A group of community leaders and aspiring leaders returned recently from an outing to Las Vegas and Brian Head to learn about how those communities operate and consider ideas for Park City.
The five-day trip, known as the City Tour, takes place annually and brings the group to other destinations in the region, sometimes resort communities and other times larger cities.
The people on the tour meet with a roster of leaders in government, the business community and the not-for-profit sector. They trade ideas and consider which ones would be smart for Park City.
Mayor Dana Williams, who traveled with the group, said in an interview he was especially interested in learning about the waterworks system in Las Vegas. He said the system is operated on a regional basis and the majority of the water is pulled from the Colorado River.
He said a program instituted in Las Vegas has spurred water conservation. Las Vegas, sitting in a desert climate, faces challenges with water supply, as does Park City.
Williams said leaders in Las Vegas created what is known as a residential conservation easement that deals with water use. Under the program, a property owner is paid $1.50 per square foot of land when they remove landscaping that requires lots of watering. The yard is redone in a manner that does not use nearly as much water.
The mayor said the government then records a restriction on the property declaring that it is a part of the program.
Williams said both himself and members of the Park City Council are interested in considering ideas for a local program based on the one in Las Vegas. He said discussions at City Hall could occur over next winter, and he would like the director of the program in Las Vegas to visit Park City to explain the details.
The mayor also noted a visit with officials at Zappos, an online clothing retailer based in Las Vegas. Williams said the firm is creating a community in downtown Las Vegas. He said the core values of Zappos are similar to those of the Park City government.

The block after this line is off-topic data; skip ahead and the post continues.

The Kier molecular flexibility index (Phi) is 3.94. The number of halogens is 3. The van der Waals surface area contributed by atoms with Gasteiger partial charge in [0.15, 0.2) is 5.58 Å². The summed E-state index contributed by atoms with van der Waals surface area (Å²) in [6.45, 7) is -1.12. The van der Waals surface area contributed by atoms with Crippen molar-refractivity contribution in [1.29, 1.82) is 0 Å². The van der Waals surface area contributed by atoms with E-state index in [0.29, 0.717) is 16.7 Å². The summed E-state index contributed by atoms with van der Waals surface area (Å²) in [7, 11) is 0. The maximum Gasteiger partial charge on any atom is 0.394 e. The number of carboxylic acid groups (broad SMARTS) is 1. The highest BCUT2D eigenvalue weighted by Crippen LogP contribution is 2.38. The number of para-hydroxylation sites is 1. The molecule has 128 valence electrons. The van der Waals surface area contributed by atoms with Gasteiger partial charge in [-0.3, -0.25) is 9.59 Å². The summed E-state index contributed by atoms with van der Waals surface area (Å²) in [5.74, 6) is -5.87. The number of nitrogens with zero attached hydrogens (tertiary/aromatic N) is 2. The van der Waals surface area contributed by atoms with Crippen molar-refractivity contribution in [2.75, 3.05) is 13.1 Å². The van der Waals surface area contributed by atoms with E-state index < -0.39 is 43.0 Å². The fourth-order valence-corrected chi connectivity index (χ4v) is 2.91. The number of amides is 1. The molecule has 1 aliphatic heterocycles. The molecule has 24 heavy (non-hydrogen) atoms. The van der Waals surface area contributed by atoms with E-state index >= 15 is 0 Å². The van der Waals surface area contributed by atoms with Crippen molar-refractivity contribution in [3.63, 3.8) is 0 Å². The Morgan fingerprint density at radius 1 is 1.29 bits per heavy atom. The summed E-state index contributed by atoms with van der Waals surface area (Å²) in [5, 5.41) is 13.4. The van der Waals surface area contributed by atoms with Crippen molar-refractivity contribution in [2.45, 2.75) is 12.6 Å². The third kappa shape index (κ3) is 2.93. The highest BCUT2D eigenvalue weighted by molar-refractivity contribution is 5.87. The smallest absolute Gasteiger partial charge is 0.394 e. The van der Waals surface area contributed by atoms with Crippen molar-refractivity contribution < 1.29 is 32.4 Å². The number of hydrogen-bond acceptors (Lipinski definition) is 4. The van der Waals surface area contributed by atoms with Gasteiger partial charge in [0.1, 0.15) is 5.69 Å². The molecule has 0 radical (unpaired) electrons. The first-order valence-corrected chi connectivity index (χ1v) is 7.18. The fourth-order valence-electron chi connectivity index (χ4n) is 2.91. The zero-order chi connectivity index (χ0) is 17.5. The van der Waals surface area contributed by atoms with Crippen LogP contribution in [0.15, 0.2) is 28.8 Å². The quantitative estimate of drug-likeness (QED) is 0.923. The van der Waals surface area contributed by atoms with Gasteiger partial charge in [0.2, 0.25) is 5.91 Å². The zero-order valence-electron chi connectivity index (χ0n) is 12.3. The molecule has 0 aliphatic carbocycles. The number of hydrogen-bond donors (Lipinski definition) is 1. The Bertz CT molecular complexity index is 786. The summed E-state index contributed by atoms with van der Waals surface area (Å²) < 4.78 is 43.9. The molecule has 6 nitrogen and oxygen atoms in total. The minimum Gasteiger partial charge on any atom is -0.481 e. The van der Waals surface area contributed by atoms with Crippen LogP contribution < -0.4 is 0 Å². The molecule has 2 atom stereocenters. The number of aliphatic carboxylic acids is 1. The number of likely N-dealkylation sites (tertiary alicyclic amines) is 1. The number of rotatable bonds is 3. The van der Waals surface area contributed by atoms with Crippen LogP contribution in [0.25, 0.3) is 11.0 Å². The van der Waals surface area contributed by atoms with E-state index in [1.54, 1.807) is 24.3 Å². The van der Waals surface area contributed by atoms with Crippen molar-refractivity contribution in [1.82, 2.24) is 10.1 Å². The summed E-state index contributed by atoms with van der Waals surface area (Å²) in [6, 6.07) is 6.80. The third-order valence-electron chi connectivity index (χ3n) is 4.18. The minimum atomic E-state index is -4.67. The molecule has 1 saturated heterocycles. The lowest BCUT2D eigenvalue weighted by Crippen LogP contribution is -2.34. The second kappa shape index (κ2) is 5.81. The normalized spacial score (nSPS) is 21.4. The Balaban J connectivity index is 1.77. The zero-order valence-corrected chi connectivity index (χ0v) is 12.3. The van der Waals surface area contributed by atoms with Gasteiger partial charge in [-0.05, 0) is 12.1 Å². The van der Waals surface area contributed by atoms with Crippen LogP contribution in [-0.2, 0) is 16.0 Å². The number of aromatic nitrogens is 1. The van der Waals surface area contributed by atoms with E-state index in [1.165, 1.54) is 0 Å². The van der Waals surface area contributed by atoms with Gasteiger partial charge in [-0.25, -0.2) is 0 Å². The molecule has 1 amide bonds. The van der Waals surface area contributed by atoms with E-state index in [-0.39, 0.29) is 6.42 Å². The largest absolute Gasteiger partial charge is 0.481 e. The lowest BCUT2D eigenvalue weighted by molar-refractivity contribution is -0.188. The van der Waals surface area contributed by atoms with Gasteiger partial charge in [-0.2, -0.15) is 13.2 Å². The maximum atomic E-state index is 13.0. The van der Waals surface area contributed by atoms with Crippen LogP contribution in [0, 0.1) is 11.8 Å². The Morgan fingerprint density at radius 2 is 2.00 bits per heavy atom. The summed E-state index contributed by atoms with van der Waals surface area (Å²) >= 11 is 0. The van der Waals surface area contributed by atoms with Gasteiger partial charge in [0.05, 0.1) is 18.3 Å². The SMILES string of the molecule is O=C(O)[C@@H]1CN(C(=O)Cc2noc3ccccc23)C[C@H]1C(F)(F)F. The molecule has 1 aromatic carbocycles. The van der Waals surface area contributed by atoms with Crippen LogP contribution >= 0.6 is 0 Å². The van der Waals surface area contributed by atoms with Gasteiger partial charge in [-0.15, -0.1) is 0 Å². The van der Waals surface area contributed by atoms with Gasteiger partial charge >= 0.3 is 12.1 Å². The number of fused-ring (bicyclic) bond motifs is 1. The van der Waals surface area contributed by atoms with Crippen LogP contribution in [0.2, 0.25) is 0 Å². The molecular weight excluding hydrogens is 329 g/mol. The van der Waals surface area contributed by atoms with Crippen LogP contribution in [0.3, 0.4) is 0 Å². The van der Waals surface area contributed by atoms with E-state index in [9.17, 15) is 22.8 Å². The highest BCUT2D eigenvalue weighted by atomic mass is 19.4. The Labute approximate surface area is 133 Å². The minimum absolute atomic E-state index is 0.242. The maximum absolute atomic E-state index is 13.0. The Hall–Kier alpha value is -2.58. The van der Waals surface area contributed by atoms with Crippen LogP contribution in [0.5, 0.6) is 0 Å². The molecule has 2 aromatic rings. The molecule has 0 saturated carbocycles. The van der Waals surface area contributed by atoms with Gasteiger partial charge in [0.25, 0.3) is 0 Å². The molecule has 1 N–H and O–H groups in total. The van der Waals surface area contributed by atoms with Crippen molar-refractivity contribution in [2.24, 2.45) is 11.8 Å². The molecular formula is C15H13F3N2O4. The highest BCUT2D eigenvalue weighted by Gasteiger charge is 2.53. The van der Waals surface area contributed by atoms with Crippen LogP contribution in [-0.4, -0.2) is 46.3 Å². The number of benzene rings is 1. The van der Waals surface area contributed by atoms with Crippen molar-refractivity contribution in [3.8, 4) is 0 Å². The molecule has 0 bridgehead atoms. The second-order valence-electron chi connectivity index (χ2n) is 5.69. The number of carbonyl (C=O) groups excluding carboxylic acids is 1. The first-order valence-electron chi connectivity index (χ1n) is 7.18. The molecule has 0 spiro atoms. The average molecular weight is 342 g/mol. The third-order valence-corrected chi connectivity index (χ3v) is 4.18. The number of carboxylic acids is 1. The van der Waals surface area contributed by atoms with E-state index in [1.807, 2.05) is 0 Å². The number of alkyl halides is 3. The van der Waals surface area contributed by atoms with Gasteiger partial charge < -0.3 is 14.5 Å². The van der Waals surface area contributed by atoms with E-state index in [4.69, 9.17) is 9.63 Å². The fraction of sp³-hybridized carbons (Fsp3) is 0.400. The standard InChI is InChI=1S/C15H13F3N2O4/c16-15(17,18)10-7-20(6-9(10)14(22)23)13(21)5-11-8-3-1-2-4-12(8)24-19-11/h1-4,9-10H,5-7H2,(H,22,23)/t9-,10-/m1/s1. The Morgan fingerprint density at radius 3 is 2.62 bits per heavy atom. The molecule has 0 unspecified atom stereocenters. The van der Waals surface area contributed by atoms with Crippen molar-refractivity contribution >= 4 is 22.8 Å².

Mark J. Fischer, the developer preparing for a major redo of the Bonanza Park district, traveled with the group, saying Las Vegas is "focused on implementing a plan to revitalize downtown."
Fischer mentioned the Zappos presentation and said there are other redevelopments of interest. Fischer said leaders in Las Vegas "move at the pace of business," eliminating red tape and facilitating development.
"If some of that comes back to Park City, that would be wonderful," Fischer said.
Tour-goer Jesse Shetler, who owns the No Name Saloon and Butcher's Chop House, also noted a business-friendly attitude. He talked about the hospitality industry and drinking establishments and restaurants that serve alcohol particularly.
He said, as an example, city officials in Las Vegas removed what once was a $60,000 fee on liquor licenses. Government leaders there are "free and accepting" of business, including places that serve alcohol.
"You would think they are the ones who own the businesses and restaurants and shops," he said about the officials there.
The City Tour has been an annual event for years, visiting numerous mountain resorts in the region and other places. Las Vegas is the largest city the trip has visited. A roster of City Hall leaders and other government officials attend, as do business and not-for-profit leaders. Members of the Leadership Park City class also travel with the group. Leadership Park City is a yearlong course that prepares people to take on wider community roles.
The trips by the government officials are typically paid for with taxpayer money while others who travel either pay their own way or are paid for by their own organizations.
City Tour organizers and Park City leaders have long said the trips are worthwhile as a means to learn about competitors and find programs or policies that could be put in place locally.